The interested reader might note that the general algorithm for Backtracking is presented as recursive, and the Eight Queens code that Wirth presented is also recursive. My Perl solutions are not. My policy on recursion is to introduce it if it helps with dynamic storage. In this case, restoring the previous state is a simple matter of changing the value of the column under consideration (\$col). A further issue is parallelization. Multiple core processors are now common. We should be considering parallel computations. It looks pretty easy to start with my code and modify it for multiple processors. For example, it could be modified to consider the case where the first queen is set once, and not moved. All of the other boards with this first queen would be considered. Eight instances would be run, possibly at the same time. Perhaps something similar could be done with a recursive version, but it may not be so easy. It's something for future investigation.

This code was timed with a resolution of one second. Why work hard to reduce a fifty second program you need to run once to nearly zero? The answer is that these techniques are worth learning. There are other problems where even modern machines are hopelessly slow. We'll get to one of those soon.

## Wednesday, February 20, 2013

### Eight Queens part zero

How many queens can be put on a chess board where none of them are attacking any others?

A chess board has eight by eight squares. A queen attacks all squares in the same row or the same column, or on either of the two diagonals.

If one considers putting queens on a chess board at random, the maximum number of board positions to consider is 64! That is, one puts a queen on the board, and there are 64 choices for where to put her. For the second position, there are only 63 open squares left. So for two queens, 64 * 63 positions need to be considered. There are 64 squares, so the maximum number of queens is 64. The number of positions to check is 64 * 63 * 62... or a total of 64!. That's about 10^89 positions. All the computers on Earth could not check that many board positions in the current age of the Universe. The overwhelming majority of these board positions can be shown to have at least two queens attacking each other. And there are some simple ideas to eliminate whole chunks of these at a time. For example, here's one idea.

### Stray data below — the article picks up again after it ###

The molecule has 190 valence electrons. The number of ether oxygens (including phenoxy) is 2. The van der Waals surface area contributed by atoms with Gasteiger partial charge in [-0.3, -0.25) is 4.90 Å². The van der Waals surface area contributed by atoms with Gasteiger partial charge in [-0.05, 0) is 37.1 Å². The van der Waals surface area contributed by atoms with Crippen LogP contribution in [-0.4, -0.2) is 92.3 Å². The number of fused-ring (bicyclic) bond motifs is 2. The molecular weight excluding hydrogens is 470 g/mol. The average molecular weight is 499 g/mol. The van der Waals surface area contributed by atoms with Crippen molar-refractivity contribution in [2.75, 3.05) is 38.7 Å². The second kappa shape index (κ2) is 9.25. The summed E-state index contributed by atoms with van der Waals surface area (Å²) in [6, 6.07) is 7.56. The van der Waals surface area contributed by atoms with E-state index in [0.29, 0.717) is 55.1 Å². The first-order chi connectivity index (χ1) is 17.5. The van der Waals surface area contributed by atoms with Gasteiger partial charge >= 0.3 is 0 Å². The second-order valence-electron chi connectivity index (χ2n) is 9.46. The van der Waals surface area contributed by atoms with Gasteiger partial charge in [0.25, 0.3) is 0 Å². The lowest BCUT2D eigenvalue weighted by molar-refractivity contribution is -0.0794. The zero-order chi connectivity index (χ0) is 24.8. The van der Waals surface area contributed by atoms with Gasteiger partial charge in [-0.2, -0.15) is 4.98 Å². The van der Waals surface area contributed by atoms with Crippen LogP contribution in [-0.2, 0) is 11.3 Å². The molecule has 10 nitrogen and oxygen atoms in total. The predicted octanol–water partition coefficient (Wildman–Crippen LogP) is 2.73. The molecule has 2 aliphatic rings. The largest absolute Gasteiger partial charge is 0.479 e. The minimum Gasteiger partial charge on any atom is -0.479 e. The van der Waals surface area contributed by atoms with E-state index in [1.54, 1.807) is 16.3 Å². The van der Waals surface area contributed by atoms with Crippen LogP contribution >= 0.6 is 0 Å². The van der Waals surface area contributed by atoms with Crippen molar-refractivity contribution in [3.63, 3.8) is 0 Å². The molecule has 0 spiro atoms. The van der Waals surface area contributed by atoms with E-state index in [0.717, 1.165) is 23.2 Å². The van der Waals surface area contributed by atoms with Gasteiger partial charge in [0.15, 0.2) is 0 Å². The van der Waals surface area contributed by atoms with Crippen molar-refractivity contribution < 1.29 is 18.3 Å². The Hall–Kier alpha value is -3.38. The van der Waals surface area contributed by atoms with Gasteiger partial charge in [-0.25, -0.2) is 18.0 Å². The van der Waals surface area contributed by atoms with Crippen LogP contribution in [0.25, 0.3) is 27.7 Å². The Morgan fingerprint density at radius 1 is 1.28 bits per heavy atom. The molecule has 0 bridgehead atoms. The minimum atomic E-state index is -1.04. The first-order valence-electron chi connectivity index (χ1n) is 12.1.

Since a queen attacks all the squares in the same column, one can't have two queens in the same column. Since there are only eight columns on a chess board, it's not possible to have more than eight queens on a chess board without any attacking any others. It can be ruled out. That doesn't mean that there are any board positions with eight queens. It only means there aren't any with nine or more. This is apparently obvious enough that the problem is called the Eight Queens problem.

This not-in-the-same-column rule means that the queen in the first column can be in any of eight positions. For each of those, the queen in the second column can be in any of eight positions, for eight squared combinations. It follows that the total number of board positions to check is eight to the eigth power (8^8), or a bit over 16 million board positions. This is a speed increase over our original idea of a factor of about 10^81.

The Eight Queens problem, is an example of a combinatorial problem. It is said to be NP-complete. The solutions for these problems suggest that the entire solution space must be searched to find solutions. NP-complete problems strike fear in the hearts of computer science students. Having never been a computer science student, it's not much of a worry. However, my understanding of gravity is excellent, so acrophobia is available. It's always something.

While at school in 1979, i had a job sitting behind the I/O desk, answering student's computer questions. One day, an advanced computer science student asked me about the problem. The professor had likely read Dijkstra's 1972 article, and assigned it to a class. He prepared the class for the worst by implementing an 8^8 solution that attempted to get all solutions by brute force. After three days, it had covered a third of the solution space, and he killed it. The estimate was nine days for the full solution. This is on a PDP-10 designed in 1966 that performed at about a fifth of a MIPS.